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Dogs Show Empathy to Crying People, Study Shows

Dogs Show Empathy to Crying People, Study Shows

15,000 years of experience tells humans that dogs ‘feel our pain.’ Now a new study suggests that the empathy is real.

Researcher and psychologist Deborah Custance from the University of London published her study in the journal Animal Cognition.

She and colleague Jennifer Mayer ran a test with 18 pet dogs, of differing breeds, with their owners — and then strangers — either talking, pretending to cry, or humming. This separated out the dog’s responses as emotional content from just curiosity.

She found that more dogs would respond to a human when they think they are crying than anything else. And they responded in a submissive manner consistent with empathic concern and comfort-offering. They also responded to any human, not just their owner.

Custance said:

The humming was designed to be a relatively novel behaviour, which might be likely to pique the dogs’ curiosity. The fact that the dogs differentiated between crying and humming indicates that their response to crying was not purely driven by curiosity.

Rather, the crying carried greater emotional meaning for the dogs and provoked a stronger overall response than either humming or talking.

If the dogs’ approaches during the crying condition were motivated by self-oriented comfort-seeking, they would be more likely to approach their usual source of comfort, their owner, rather than the stranger.

No such preference was found. The dogs approached whoever was crying regardless of their identity. Thus they were responding to the person’s emotion, not their own needs, which is suggestive of empathic-like comfort-offering behaviour.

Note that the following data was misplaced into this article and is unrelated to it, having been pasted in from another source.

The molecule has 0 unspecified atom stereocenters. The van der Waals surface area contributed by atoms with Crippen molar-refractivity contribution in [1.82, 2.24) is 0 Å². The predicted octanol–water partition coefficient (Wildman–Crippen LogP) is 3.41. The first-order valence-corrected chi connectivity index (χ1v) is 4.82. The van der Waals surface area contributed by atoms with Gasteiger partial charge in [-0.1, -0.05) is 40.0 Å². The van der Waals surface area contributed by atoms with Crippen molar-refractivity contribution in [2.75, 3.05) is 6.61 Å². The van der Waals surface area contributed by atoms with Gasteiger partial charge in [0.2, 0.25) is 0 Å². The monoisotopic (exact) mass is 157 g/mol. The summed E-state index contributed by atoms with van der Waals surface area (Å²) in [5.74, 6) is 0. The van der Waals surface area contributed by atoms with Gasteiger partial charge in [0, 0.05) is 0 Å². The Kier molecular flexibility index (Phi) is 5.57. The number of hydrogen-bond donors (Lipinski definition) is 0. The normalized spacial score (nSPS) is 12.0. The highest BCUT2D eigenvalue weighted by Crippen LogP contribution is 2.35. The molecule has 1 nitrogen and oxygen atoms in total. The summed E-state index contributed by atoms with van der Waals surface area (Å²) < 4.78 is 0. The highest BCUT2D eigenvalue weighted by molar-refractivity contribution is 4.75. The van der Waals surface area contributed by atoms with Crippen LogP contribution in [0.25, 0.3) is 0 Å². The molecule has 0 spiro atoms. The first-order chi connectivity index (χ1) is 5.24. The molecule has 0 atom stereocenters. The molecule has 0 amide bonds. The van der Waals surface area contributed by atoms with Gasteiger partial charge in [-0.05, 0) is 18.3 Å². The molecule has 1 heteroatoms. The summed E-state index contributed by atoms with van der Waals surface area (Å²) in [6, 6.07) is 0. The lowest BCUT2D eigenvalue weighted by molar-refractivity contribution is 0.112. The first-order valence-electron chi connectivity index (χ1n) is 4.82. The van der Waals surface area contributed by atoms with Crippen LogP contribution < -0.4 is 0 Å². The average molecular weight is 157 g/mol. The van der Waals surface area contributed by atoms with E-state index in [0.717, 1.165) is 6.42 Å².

This isn’t conclusive proof, Custance writes that it is possible that dogs learn to approach crying people because they receive affection when they do.

However, researchers are beginning to look into dog’s brains using MRI scanners, as we reported last month. And empathy is one subject they want to study.

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Picture by Anders.Bachmann

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7:04AM PDT on May 5, 2013

Thank you for sharing.

6:33AM PDT on Apr 9, 2013

Dogs for sure and many cats I've had, too... if I cry, they become upset and attempt to comfort... it always works, too.

4:12AM PDT on Mar 24, 2013

amazing, thank you

12:26AM PDT on Mar 22, 2013

true, when my dog notices that I am feeling down he brings a ball or if I don't go he tries to hug me.. lol

4:32PM PDT on Mar 21, 2013

My dog gets very upset when I cry. He comes over and literally hugs me. He puts his head on my shoulders and wraps his arms around me and just holds me. He will lick the tears off my face and just hold me tight and make little soothing noises while he puts his head on my shoulders. I am not kidding. Hes a wonderful comfort.

5:35AM PST on Feb 22, 2013

This is our loyal friend

3:05PM PST on Nov 14, 2012

Any person who thinks animals don't have feelings is probably a sociopath themselves.

5:25AM PST on Nov 14, 2012

I already knew this! Our late Justice, a German shepherd/husky mix, not only sensed crying, but illness, and he was all attention to let us know that he was there to offer any assistance he might be able to do.

My aunt had a brain tumor and was paralyzed and stuck in bed, except when we got her out by means of a lift once a day. We often took Justice over to my grandparents' house to visit the family, who loved him, but one thing we noticed was how attentive he was to my aunt. The first thing he would do when he got there was run into Roberta's room and jump on the bed with her, being careful not to hurt her or disturb anything. That always made her day! He knew instinctively that she was sick and was eager to do his part to make her feel better. And it really worked! I rarely saw as big a smile on her face as when Justice came to visit and showed that he really cared about her illness and wanted to do what he could to lighten her day!

8:01PM PDT on Oct 7, 2012

oh yes, they are just fantastic! - thanks

4:16AM PDT on Oct 2, 2012

that's why I love dogs

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